In 2011, police admitted to receiving pay-offs from the US-owned Freeport-McMoRan to protect their Grasberg gold and copper mine in Papua, the largest gold mine and third largest copper mine in the world. This mine project has long been criticized for violating the rights of indigenous Papuans through land confiscation, environmental destruction and militarization. Indonesian military forces who 'protect' the mine have reportedly raped Papuan indigenous women.
Papua has consistently had the highest rate of HIV infection in Indonesia, at 15 times the national average. In May, the head of the Papuan AIDS Prevention Commission reported that the number of people living with HIV/AIDS in Papua jumped by 30 per cent in four months, to over 17,000. Mimika, the district of Freeport McMoRan's mine, had the highest increase and overall number of HIV/AIDS-infected people, with associated high numbers of prostitutes and brothels. While these numbers do not differentiate, past studies have suggested that prevalence of HIV/AIDS among Papuans is twice as high as among non-Papuans.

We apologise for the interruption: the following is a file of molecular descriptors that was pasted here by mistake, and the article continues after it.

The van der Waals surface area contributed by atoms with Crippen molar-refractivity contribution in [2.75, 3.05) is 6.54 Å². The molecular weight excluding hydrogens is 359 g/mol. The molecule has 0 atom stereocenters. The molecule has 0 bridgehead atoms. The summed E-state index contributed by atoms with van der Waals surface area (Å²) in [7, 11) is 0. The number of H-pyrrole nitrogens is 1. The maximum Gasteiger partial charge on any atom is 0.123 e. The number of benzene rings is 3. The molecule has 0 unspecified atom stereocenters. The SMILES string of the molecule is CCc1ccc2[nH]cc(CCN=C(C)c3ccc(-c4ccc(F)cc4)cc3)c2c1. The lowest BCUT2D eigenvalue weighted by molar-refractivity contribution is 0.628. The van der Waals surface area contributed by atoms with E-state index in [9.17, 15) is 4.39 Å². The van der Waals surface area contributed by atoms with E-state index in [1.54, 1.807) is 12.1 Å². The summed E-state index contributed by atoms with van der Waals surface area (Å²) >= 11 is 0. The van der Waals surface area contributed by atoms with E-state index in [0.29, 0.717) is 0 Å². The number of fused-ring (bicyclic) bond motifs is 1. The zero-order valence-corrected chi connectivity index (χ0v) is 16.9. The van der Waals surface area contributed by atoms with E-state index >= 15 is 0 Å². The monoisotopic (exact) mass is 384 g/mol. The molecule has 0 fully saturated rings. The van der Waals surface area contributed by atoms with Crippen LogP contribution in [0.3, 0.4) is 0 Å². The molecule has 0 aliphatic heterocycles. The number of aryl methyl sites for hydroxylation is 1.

The rights of indigenous Papuans to their ancestral lands also continued to be threatened by the Merauke Integration Food and Energy Project (MIFEE), a mega-agro initiative launched in 2010, which involves the conversion of a vast area of land, including forests, into plantations. In a report submitted to various UN mechanisms in 2011, an NGO coalition claims that MIFEE has proceeded without regard for the principles of free, prior and informed consent, and has forcibly acquired around 2 million hectares of traditional lands. The military has also reportedly been harassing those resisting the project. In October 2011, President Yudhoyono set up the Unit for the Acceleration of Development in Papua and West Papau (UP4B) to stimulate economic development. Little attention has been given to Papuans' right to autonomy and self-governance, however.